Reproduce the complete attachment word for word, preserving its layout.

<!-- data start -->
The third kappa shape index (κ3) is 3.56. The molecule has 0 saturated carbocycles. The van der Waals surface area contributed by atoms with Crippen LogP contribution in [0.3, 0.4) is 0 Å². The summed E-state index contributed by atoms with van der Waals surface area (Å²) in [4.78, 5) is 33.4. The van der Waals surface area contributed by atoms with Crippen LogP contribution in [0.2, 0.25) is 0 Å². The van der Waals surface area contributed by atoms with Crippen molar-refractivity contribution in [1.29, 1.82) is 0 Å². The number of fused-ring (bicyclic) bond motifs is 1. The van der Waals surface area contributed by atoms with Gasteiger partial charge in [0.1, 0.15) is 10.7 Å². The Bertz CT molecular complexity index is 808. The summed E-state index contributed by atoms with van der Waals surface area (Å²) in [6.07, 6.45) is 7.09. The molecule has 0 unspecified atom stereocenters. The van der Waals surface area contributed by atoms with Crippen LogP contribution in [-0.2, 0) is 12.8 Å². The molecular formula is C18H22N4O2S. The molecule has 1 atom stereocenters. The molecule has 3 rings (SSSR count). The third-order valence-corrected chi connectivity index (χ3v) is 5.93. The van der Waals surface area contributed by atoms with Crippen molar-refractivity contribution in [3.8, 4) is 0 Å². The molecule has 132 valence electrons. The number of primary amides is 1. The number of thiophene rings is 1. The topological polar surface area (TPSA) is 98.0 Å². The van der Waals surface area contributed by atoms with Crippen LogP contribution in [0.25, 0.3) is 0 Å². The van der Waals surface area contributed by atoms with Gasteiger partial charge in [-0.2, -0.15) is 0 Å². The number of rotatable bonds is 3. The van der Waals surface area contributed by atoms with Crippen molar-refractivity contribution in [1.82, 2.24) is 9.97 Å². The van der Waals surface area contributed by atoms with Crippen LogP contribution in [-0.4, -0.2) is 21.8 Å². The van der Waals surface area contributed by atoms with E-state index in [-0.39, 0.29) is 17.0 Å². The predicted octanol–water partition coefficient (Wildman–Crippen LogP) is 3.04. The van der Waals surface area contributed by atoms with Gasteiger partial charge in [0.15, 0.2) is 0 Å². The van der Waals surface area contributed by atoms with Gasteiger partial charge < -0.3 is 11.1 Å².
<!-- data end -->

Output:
The third kappa shape index (κ3) is 3.56. The molecule has 0 saturated carbocycles. The van der Waals surface area contributed by atoms with Crippen LogP contribution in [0.3, 0.4) is 0 Å². The summed E-state index contributed by atoms with van der Waals surface area (Å²) in [4.78, 5) is 33.4. The van der Waals surface area contributed by atoms with Crippen LogP contribution in [0.2, 0.25) is 0 Å². The van der Waals surface area contributed by atoms with Crippen molar-refractivity contribution in [1.29, 1.82) is 0 Å². The number of fused-ring (bicyclic) bond motifs is 1. The van der Waals surface area contributed by atoms with Gasteiger partial charge in [0.1, 0.15) is 10.7 Å². The Bertz CT molecular complexity index is 808. The summed E-state index contributed by atoms with van der Waals surface area (Å²) in [6.07, 6.45) is 7.09. The molecule has 0 unspecified atom stereocenters. The van der Waals surface area contributed by atoms with Crippen LogP contribution in [-0.2, 0) is 12.8 Å². The molecular formula is C18H22N4O2S. The molecule has 1 atom stereocenters. The molecule has 3 rings (SSSR count). The third-order valence-corrected chi connectivity index (χ3v) is 5.93. The van der Waals surface area contributed by atoms with Crippen molar-refractivity contribution in [3.8, 4) is 0 Å². The molecule has 132 valence electrons. The number of primary amides is 1. The number of thiophene rings is 1. The topological polar surface area (TPSA) is 98.0 Å². The van der Waals surface area contributed by atoms with Crippen LogP contribution in [0.25, 0.3) is 0 Å². The van der Waals surface area contributed by atoms with Gasteiger partial charge in [-0.2, -0.15) is 0 Å². The number of rotatable bonds is 3. The van der Waals surface area contributed by atoms with Crippen molar-refractivity contribution in [1.82, 2.24) is 9.97 Å². The van der Waals surface area contributed by atoms with Crippen LogP contribution in [-0.4, -0.2) is 21.8 Å². The van der Waals surface area contributed by atoms with E-state index in [-0.39, 0.29) is 17.0 Å². The predicted octanol–water partition coefficient (Wildman–Crippen LogP) is 3.04. The van der Waals surface area contributed by atoms with Gasteiger partial charge in [0.15, 0.2) is 0 Å². The van der Waals surface area contributed by atoms with Gasteiger partial charge < -0.3 is 11.1 Å².